Here in the United States, lawmakers are working out the details of another stimulus bill, which could cost more than a trillion dollars and include a second round of direct payments. If passed and enacted, it would not only follow the $ 2.3 trillion CARES Act, but also increase the United States’ national debt, currently at $ 26.5 trillion, or 132% of gross domestic product. (GDP).
I’m also keeping my eyes on Judy Shelton, Trump’s choice to join the Federal Reserve Board of Governors. Shelton has been a longtime gold advocate and has in fact publicly supported the idea of ​​returning to the gold standard. As unlikely as that is, I see his potential advancement to the Fed as constructive for metals and gold mining stocks. Shelton, described as “controversial” and “unorthodox” in the media, received the nod from the Senate Banking Committee earlier this week. Its confirmation now requires a simple majority vote in the Senate.

Tech stocks look extremely overvalued

All that stimulus money has benefited not only gold and other precious metals and commodities. Much of this data has surfaced in the stock market, especially tech stocks. As I have already shared with you, technology stocks are among the best performers of the year.
Many see a bubble brewing. According to a Bank of America survey, a majority of fund managers believe the group is the “most congested store” in history. You may be aware that the combined market capitalization of Apple, Amazon, Microsoft, Google and Facebook is now almost a quarter of the total market capitalization of the S&P 1500. But did you know that only four companies put together – Apple, Amazon , Microsoft and Google – are larger than the Japan’s entire stock market? That’s according to a recent quote from David Ingles of Bloomberg.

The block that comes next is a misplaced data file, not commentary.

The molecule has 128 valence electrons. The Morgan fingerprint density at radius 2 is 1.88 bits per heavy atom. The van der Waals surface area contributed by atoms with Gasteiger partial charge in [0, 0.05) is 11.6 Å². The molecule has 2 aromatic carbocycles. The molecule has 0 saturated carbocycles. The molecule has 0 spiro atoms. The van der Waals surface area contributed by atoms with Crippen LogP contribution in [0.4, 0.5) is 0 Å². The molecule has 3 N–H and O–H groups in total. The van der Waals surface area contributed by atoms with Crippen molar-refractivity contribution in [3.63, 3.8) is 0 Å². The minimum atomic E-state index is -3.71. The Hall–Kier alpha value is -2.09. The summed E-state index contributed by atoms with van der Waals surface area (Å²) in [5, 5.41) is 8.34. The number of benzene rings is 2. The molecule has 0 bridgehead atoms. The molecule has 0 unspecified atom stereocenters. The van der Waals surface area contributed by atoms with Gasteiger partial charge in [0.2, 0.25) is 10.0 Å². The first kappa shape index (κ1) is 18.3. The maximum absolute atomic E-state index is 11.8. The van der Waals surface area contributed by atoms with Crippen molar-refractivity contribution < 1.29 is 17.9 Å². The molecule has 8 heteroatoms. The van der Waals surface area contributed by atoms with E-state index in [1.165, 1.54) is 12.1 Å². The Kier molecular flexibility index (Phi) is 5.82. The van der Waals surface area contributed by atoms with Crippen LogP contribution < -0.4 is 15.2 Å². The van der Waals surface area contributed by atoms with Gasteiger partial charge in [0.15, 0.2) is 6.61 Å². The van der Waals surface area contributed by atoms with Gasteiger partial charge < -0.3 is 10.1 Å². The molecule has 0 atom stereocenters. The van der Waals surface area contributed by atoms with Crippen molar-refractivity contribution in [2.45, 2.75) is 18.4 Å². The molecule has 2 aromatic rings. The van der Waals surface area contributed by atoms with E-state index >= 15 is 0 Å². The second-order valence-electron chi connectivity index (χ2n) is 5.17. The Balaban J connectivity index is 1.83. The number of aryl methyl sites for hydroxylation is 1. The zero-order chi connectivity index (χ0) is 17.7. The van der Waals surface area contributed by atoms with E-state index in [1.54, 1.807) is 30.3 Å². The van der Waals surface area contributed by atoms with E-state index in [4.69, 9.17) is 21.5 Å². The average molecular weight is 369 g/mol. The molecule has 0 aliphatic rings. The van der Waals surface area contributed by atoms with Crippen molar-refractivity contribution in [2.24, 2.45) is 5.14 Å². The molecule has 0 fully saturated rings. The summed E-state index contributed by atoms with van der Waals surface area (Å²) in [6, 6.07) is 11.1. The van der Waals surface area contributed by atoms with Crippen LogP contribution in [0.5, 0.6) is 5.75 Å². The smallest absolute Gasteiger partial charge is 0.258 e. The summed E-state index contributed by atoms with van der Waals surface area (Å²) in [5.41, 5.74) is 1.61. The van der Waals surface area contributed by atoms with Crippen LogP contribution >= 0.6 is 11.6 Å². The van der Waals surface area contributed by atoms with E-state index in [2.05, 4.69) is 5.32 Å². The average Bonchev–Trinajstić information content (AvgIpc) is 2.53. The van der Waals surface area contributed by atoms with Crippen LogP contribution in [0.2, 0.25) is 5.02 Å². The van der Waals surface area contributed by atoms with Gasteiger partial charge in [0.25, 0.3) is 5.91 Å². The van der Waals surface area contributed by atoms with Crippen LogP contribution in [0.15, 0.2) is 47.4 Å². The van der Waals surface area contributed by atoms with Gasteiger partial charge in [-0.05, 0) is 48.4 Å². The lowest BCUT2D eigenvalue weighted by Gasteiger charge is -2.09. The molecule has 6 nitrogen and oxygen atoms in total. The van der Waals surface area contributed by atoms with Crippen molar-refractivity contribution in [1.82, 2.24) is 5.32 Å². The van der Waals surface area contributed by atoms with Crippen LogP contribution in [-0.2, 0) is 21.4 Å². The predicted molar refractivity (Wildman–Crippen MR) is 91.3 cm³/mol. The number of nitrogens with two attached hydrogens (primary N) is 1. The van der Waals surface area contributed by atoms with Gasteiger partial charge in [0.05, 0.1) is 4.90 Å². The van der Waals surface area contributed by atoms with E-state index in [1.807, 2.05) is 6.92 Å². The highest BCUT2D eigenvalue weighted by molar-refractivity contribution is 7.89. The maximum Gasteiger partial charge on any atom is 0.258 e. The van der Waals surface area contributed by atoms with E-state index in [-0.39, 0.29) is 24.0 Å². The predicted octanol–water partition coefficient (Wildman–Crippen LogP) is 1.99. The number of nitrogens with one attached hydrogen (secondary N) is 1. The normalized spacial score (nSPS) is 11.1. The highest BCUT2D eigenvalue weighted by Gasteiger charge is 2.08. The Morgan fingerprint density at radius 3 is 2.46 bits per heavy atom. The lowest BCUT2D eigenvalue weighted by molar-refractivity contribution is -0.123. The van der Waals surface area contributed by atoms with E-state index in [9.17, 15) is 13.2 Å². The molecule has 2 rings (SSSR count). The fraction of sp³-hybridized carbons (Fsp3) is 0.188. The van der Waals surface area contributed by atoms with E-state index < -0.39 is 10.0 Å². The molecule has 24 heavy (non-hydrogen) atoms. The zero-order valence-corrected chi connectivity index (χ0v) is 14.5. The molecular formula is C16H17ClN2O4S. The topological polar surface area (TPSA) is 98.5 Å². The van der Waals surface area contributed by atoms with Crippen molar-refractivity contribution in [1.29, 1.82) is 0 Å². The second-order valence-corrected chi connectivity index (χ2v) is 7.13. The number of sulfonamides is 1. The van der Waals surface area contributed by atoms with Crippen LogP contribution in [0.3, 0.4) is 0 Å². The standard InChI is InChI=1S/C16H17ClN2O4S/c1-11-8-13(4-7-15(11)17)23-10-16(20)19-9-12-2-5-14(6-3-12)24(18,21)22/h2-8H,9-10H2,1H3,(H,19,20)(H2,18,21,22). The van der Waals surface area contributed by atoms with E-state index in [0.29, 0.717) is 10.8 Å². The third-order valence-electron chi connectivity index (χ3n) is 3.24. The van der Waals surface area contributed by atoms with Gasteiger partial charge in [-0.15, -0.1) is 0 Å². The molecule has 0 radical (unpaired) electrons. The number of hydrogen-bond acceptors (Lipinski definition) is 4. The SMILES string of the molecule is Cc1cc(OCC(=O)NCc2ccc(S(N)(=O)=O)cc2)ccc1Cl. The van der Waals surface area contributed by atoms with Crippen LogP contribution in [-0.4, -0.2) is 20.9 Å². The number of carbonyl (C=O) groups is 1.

See the table below. You can see that tech stocks, as measured by the NASDAQ 100, are now more overvalued against the S&P 500 than they were during the dot-com bubble, after which the market fell almost 50%.

The S&P 500 posts its best quarterly performance since 1998

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Need more proof of “irrational exuberance”? Google searches for “tech stocks” hit an all-time high this month, using data from Google Trends dating back to 2004.

The S&P 500 posts its best quarterly performance since 1998

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The reason I am emphasizing this is to say that investors should proceed with caution. Make sure you are exposed to gold and precious metals. I still recommend a 10 percent weighting, with 5 percent in bullion and the remaining 5 percent in high-quality mining stocks and ETFs.

Warning: The opinions expressed in this article are those of the author and may not reflect those of Kitco Metals Inc. The author has done everything possible to ensure the accuracy of the information provided; however, neither Kitco Metals Inc. nor the author can guarantee such accuracy. This article is for informational purposes only. It is not a solicitation to effect an exchange of commodities, securities or other financial instruments. Kitco Metals Inc. and the author of this article accept no responsibility for any loss and / or damage resulting from the use of this publication.